“All providers that have received COVID-19 vaccine must immediately vaccinate healthcare workers, Texans over the age of 65 and people with medical conditions that put them at a greater risk of severe disease or death from COVID-19. No vaccine should be kept in reserve.”

      “While Phase 1A of Texas’ COVID-19 vaccine distribution includes frontline and healthcare workers, as well as some first responders, funeral home workers and school nurses, Phase 1B includes those over 65 and people with certain medical conditions.”

      “Clark [a pharmacist] says if a dose is available that cannot be filled by someone in phase 1A at the time, then they will move onto someone in phase 1B.”


      1. y81 said, “That is fabulous. Our governor is kind of an idiot, so I don’t know if he will do anything this intelligent.”

        I am hopeful, but fingers crossed!


  5. As to the gossip about the beer company CEO, I’m either cynical or pragmatic, take your choice.

    I mean, is anyone naive enough to believe that the algorithm messed up in assigning vaccine to Stanford medical workers? Really? Big Medical research depends upon the graces of billionaires. There are more billionaires within a stone’s throw of Stanford than anywhere else on earth. I imagine the pressure from “close friends” of the institution was overwhelming, let alone from all their concierge medical services.

    Which is to say, I’m sure the beer exec is not the only one. In this area, on the other coast, it seems the ultimate in name dropping is to have an in with “the best doctors” in the best hospitals. Wealth is health.


    1. I am naive enough to believe that the heuristic messed up in assigning the vaccine at Stanford. The specific issue seems to the use of “location” as a ranking item when residents/fellows do not have a “location” in their official directories. The bias comes in not having questioned the algorithm, I think, rather than in having designed it purposefully to de-prioritize residents. Frankly, hospitals are facing significant staffing crises, so prioritizing a pathologist who works remotely from their computer over the resident who they need to actually treat their patients would be a poor business choice.

      And, is Stanford alleged to have made the vaccine available to billionaires? I haven’t heard anything on those grounds.



        Early access to coronavirus vaccines is likely to be no different, medical experts and ethicists told STAT. It could happen in any number of ways, they said: fudging the definition of “essential workers” or “high-risk” conditions, lobbying by influential industries, physicians caving to pressure to keep their patients happy, and even through outright bribery or theft.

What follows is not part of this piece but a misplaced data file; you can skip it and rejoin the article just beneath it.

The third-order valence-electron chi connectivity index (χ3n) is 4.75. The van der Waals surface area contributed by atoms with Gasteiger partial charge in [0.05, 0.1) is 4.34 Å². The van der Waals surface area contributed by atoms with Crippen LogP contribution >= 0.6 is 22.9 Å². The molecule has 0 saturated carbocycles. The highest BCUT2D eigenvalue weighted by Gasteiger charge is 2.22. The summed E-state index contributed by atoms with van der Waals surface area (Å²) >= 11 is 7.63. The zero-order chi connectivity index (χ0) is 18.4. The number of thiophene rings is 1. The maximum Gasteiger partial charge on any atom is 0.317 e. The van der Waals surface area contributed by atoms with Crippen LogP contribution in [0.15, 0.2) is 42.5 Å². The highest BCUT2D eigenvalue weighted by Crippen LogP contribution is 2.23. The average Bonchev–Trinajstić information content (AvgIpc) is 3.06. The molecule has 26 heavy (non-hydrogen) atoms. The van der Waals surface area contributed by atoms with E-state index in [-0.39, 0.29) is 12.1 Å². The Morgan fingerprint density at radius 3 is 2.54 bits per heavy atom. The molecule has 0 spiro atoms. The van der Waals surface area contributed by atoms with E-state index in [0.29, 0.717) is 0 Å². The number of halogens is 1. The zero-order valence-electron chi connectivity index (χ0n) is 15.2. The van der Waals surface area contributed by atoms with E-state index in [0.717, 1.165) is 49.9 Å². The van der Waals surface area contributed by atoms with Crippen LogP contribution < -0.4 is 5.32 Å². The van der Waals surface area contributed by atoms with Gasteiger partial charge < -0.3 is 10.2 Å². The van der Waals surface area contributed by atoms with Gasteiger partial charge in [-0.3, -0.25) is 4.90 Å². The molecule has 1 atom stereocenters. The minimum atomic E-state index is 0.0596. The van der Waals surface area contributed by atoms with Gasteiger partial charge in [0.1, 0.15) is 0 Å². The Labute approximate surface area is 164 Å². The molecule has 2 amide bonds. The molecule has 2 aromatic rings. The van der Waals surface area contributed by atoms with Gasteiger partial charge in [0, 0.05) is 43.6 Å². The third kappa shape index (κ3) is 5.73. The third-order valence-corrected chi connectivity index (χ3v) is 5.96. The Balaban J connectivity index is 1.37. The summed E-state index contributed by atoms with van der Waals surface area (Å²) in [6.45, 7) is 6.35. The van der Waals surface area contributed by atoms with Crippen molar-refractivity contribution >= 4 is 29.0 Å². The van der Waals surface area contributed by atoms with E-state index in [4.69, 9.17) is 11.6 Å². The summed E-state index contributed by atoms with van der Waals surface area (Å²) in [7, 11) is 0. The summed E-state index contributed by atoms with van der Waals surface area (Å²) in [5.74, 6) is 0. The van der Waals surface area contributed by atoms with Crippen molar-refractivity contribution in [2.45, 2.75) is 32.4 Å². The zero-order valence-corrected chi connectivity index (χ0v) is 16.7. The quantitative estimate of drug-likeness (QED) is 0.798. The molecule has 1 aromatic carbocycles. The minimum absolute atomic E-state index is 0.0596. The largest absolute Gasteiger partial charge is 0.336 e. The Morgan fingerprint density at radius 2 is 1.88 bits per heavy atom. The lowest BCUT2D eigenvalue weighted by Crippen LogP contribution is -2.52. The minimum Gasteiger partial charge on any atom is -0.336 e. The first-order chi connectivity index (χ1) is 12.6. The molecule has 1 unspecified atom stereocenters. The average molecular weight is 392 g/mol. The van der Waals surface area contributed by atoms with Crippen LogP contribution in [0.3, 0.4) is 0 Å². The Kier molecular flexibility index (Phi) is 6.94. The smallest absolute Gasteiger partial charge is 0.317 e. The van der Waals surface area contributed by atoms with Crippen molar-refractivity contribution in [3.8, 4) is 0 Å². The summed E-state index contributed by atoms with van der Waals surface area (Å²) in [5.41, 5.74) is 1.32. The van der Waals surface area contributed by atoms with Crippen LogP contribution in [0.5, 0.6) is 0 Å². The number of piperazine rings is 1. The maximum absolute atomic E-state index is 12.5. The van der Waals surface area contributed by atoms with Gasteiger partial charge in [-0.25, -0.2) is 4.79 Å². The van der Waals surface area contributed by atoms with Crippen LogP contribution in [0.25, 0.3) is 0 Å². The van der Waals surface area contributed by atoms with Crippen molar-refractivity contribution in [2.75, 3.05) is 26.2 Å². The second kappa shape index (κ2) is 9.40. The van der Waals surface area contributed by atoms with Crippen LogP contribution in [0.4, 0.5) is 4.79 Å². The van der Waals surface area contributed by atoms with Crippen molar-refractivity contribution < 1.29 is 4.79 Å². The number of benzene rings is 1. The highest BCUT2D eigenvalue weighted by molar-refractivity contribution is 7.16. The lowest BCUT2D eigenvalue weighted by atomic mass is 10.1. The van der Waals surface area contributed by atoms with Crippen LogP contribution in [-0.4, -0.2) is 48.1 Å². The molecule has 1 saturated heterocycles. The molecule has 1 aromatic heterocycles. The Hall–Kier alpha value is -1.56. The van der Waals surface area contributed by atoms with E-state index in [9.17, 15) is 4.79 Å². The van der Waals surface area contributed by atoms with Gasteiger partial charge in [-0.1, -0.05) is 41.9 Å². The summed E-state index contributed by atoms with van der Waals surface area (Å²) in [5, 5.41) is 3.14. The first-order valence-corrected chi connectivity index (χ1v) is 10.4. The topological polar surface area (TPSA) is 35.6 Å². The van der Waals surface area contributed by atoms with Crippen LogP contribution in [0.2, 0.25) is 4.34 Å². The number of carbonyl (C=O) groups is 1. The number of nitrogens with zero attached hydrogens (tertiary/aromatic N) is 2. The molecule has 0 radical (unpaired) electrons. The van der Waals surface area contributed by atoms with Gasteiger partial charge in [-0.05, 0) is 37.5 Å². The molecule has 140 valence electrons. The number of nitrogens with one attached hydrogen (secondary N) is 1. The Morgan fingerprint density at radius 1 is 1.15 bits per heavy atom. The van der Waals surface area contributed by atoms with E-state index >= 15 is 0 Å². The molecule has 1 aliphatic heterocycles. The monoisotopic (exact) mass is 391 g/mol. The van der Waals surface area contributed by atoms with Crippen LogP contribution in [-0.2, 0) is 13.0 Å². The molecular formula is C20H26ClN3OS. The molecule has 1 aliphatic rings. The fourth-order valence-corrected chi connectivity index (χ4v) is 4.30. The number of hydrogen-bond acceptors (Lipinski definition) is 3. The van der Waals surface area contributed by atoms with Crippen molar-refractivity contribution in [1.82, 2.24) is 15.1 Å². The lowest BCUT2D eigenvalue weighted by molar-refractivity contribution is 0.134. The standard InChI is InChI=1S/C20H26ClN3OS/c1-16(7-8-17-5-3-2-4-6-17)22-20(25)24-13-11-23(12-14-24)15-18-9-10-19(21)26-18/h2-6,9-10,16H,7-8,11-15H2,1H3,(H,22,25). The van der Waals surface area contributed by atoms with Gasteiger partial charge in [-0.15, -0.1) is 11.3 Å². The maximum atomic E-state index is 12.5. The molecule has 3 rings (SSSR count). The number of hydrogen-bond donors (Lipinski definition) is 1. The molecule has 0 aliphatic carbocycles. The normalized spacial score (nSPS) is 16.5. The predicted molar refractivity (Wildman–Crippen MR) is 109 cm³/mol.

The worst attempts to nefariously procure a vaccine may come a few months into distribution, once vaccines are available that don’t require ultra-cold storage and local pharmacies and physician practices get allotments. “There absolutely will be a black market,” said bioethicist Arthur Caplan of New York University. “Anything that’s seen as lifesaving, life-preserving, and that’s in short supply creates black markets.”

        Here’s more information about the Stanford algorithm. It is a public relations debacle. Note that many other institutions got it right:

        Some residents are bypassing the university health-care system entirely. Nuriel Moghavem, a neurology resident who was the first to publicize the problems at Stanford, tweeted on Friday afternoon that he had finally received his vaccine—not at Stanford, but at a public county hospital in Santa Clara County.
        “I got vaccinated today to protect myself, my family, and my patients,” he tweeted. “But I only had the opportunity because my public county hospital believes that residents are critical front-line providers. Grateful.”


  6. The UK is apparently vaccinating with one dose and keeping their fingers crossed that the second will arrive in time to administer second doses.

    Is Texas doing the same? Or by saying they’ll go to Phase 1B if Phase 1A individuals aren’t available, does that just mean letting people skip ahead at the particular facility that has a batch of vaccines? That presumably means that a TX resident looking for the vaccine should get on as many waiting lists as they can get to (as with organ transplants, though I think they may have modified the rules for transplants).

    I love the interactive map.


  7. bj said,

    “The UK is apparently vaccinating with one dose and keeping their fingers crossed that the second will arrive in time to administer second doses.”

    Oooh! I did not know that.

    “Is Texas doing the same? Or by saying they’ll go to Phase 1B if Phase 1A individuals aren’t available, does that just mean letting people skip ahead at the particular facility that has a batch of vaccines?”

    I have not heard anything to that effect, but it is true that telling providers not to hold back doses suggests that that is the strategy.

    It sounds like there’s some pushback from HEB:

    They want more vaccine deliveries before they start vaccinating 1B (the second priority group)–which is not unreasonable.

    “I love the interactive map.”